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Mun ejection angle


RizzoTheRat
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I'm trying to do as much as I can with KOS in this career, which means actually working out what's going on rather than just eyeballing it with the manoeuvre nodes.

Calculating the dV and phase angle to get to the Mun is easy enough, but I can't get my head around coming back. I know from previous experience that 250ish m/s at an angle somewhere between pointing at Kerbin and Mun retrograde will get me the most efficient return to Kerbin atmosphere, but can't see how to work it out. 

For a given Ap altitude above Kerbin I can work out the velocity I need to achieve my required Kerbin Pe, and for a given ejection burn I should be able to calculate the velocity and altitude relative to Kerbin at the point it leaves the SOI (not done this yet but I think I know how), but as the required Kerbin velocity will change with Ap altitude I can't see how to link the two together.

Any suggestions? 

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After existing Mun's SOI you want to be in an orbit with an Ap near Mun (~12,000 km) and a Pe near Kerbin (~625 km).  So the semimajor axis is,

a = (12000000 + 625000) / 2 = 6312500 m

Using the vis-viva equation, the velocity at Ap is,

v = SQRT(3.5316E+12 * (2/12000000 - 1/6312500) = 170.7 m/s

Mun's orbital velocity is,

v = SQRT(3.5316E+12 / 12000000) = 542.5 m/s

Therefore the spacecraft's velocity relative to Mun must be,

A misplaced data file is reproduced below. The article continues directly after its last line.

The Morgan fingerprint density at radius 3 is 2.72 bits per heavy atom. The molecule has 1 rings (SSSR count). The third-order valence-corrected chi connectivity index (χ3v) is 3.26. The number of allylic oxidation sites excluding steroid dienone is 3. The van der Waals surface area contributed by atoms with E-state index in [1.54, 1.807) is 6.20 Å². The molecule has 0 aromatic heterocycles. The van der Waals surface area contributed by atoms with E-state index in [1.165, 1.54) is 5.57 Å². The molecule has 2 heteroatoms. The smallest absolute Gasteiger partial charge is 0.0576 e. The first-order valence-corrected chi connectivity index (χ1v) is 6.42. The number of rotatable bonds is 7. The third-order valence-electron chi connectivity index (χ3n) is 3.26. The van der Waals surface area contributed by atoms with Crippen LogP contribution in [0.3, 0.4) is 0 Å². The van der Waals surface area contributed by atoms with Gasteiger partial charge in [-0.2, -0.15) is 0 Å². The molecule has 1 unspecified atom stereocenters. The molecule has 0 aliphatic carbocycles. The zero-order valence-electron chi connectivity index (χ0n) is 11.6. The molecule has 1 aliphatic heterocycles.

v_rel = 542.5 - 170.7 = 371.8 m/s 

For the next part we use the following equation,

v_ꚙ^2 = v_bo^2 - v_esc^2

where v_ꚙ is hyperbolic excess velocity, v_bo is burnout velocity, and v_esc is escape velocity.  What this says is if we take the square of the velocity we're traveling after completing the ejection burn, and subtract the square of the escape velocity, what we get is the square of the velocity we'll be traveling after escaping Mun's gravity.  Hyperbolic excess velocity is the result of the extra energy we give the vessel at ejection over and above that needed just to escape.

v_ꚙ is the velocity we'll be traveling relative to Mun after escaping, so we set v_ꚙ = v_rel.  So we first calculate v_esc and then v_bo.  Let's say our orbit around Mun is at an altitude of 20 km.

v_esc = SQRT(2 *  6.51384E+10 / 220000) = 769.5 m/s

v_bo = SQRT(371.8^2 + 769.5^2) = 854.6 m/s

So the Δv that we require for the ejection burn is simply v_bo less the original orbital velocity.

Δv = 854.6 - SQRT(6.51384E+10 / 220000) = 310.5 m/s

I find that in practice I generally need about 270 m/s.  The reason this is less than 310.5 m/s is because of the way KSP uses patched conics.  We don't need to accelerate all the way to escape velocity in order to leave Mun's SOI.  Therefore it takes less Δv to acquire the same v_ꚙ as it would in real life.

As far as ejection angle goes, it's easier to show than explain.  Take a look at this,

http://www.braeunig.us/space/orbmech.htm#hyperbolic